OVER THE YEARS — The former Southridge Golf Course, now the site of a proposed housing development, is shown in 2021 in this aerial photo by Dave Ballesteros.

Updated Jan. 25:

Mark your calendars: It’s time again to talk about golf courses, landfills and housing development.

Beresford Reserve, the controversial development proposed on the site of the former Southridge Golf Course in southeast DeLand, will be the only item on the agenda for a cDeLand City Commission special meeting at 6 p.m. Monday, Jan. 31.

On the table is the proposal to rezone the 168-acre former golf course to build some 600 homes. 

The latest meeting comes on the tail of a monthslong saga — marked by repeated meetings and delays — over whether to put houses on the old golf course, a chunk of which was once a city dump.

The last time the project came before the DeLand City Commission, Nov. 22, it was tabled. City commissioners requested, among other changes in the plan, a reduction in the number of homes by at least 15, and a third-party evaluation of environmental data on what remains buried in the long-abandoned landfill.

Dr. Wendy Anderson — an outspoken opponent of the project — has taken a look at environmental data released Jan. 7, and she’s unhappy. There’s not enough new data, Anderson said. 

“They have no business coming back to the City Commission this quickly without new data to share,” Anderson said.

She remains adamant that developing on the former golf course would be a danger to future residents due to the presence of toxic chemicals like dieldrin and arsenic. 

She pointed to a number of concerns in the environmental report, including samples taken in 2018 from wells on the site that reported pH levels between 3 and 5. More recent pH testing of the wells returned levels around 5.2. 

High pH levels, or acidity, is not necessarily bad by itself — orange juice and coffee are very acidic, Anderson noted — but it’s a sign that there is more in the water below ground than just water.

At the Nov. 22 meeting, DeLand attorney Mark Watts, representing Elevation Development, argued that the only way to deal with the property’s contamination is to approve a use for it and go through environmental rehabilitation. 

New data will be available later, Watts said, but for now, a third party is taking a look at the available environmental reports. The third-party evaluation will be shared with the City Commission at the Jan. 31 meeting, he said.

The City of DeLand retained two third-party consultants at Elevation Development’s expense. The first is Florida-based environmental consulting firm TERRA-COM; the second is Pegeen Hanrahan with Community and Conservation Solutions LLC. 

City Attorney Darren Elkind said Hanrahan has experience working with brownfields — contaminated sites in need of remediation, like Beresford Reserve — and is expected to report her findings based on the environmental data at the Jan. 31 meeting

The November meeting, the city’s fourth attempt at a first reading to rezone the property, lasted more than four hours.

The special meeting will begin at 6 p.m. Monday, Jan. 31, in DeLand City Commission Chambers at DeLand City Hall, 120 S. Florida Ave.

All meetings are open to the public, and can be streamed on the City of DeLand website, HERE.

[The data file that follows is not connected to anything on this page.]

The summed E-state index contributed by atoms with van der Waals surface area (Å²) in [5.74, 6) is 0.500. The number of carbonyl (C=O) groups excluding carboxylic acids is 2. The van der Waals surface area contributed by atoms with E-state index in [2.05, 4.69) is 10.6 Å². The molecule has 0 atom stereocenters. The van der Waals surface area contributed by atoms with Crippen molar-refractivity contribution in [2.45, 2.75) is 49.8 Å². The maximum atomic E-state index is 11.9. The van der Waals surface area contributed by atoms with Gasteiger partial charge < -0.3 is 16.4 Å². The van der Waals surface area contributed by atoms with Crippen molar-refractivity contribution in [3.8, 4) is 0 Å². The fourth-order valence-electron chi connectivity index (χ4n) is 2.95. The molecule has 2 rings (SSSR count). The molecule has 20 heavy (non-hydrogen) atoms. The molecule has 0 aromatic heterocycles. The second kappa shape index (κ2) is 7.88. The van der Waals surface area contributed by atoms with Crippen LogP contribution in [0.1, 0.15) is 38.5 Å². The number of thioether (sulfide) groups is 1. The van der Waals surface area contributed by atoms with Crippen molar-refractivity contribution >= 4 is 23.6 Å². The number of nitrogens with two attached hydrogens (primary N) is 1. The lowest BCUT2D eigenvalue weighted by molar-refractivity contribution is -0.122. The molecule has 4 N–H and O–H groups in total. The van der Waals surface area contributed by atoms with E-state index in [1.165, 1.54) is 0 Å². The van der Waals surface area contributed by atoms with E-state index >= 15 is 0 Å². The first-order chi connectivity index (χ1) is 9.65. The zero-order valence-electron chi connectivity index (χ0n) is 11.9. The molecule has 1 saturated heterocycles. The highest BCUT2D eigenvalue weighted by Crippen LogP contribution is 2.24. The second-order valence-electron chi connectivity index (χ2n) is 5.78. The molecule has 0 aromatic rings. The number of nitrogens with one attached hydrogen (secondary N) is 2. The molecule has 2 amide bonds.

1. History is a valuable tool for those who use it properly. For those who forget history, they find that it has a way of repeating itself. Anyone hear of the Love Canal Disaster in Niagara Falls, NY back in the 1970’s? It started around 1953 when Hooker Chemical, who had been using an abandoned canal to dump toxic waste, sold the land to the local school board for $1 for the site of a new school. Yes, Hooker Chemical was aware of what was buried there, and they believed that selling the land would absolve them of any liability. A school was built, followed by another one because of issues with the first. Over the years, the school board sold some of the land to developers for housing. Years went by and major, long-term health issues began to become known as the toxic chemicals leached into people’s homes, yards, sump pumps, and water. It was declared a federal health emergency by President Carter in 1978 when he ordered that the Federal Disaster Assistance Agency aid the City of Niagara Falls in fixing the Love Canal site. For the first time in American history, emergency funds were used for something other than a natural disaster. Congress passed the Comprehensive Environmental Response, Compensation, and Liability Act (CERCLA): the Superfund Act. Love Canal became the first site on the list. Hundreds of families were displaced. Hundreds of homes were boarded up and fenced off. It took 21 years to clean up the site. Hundreds of people suffered (and suffer) long term health issues. Yes, EPA regulations have become more stringent, and disclosures (or lack thereof) more consequential. Before the city moves forward, they must provide proof that the former dump does not contain any potential for toxicity or health concerns by conducting their own, independent study. They could set it up so that they were able to bill the developers for the cost if it conflicts with the information provided by the developers, but it would be money well spent to assure its citizens that it’s safe to build there. The city must use a certified company with no affiliation to either the developer or the company the developer used to conduct their own study (assuming one had been done).


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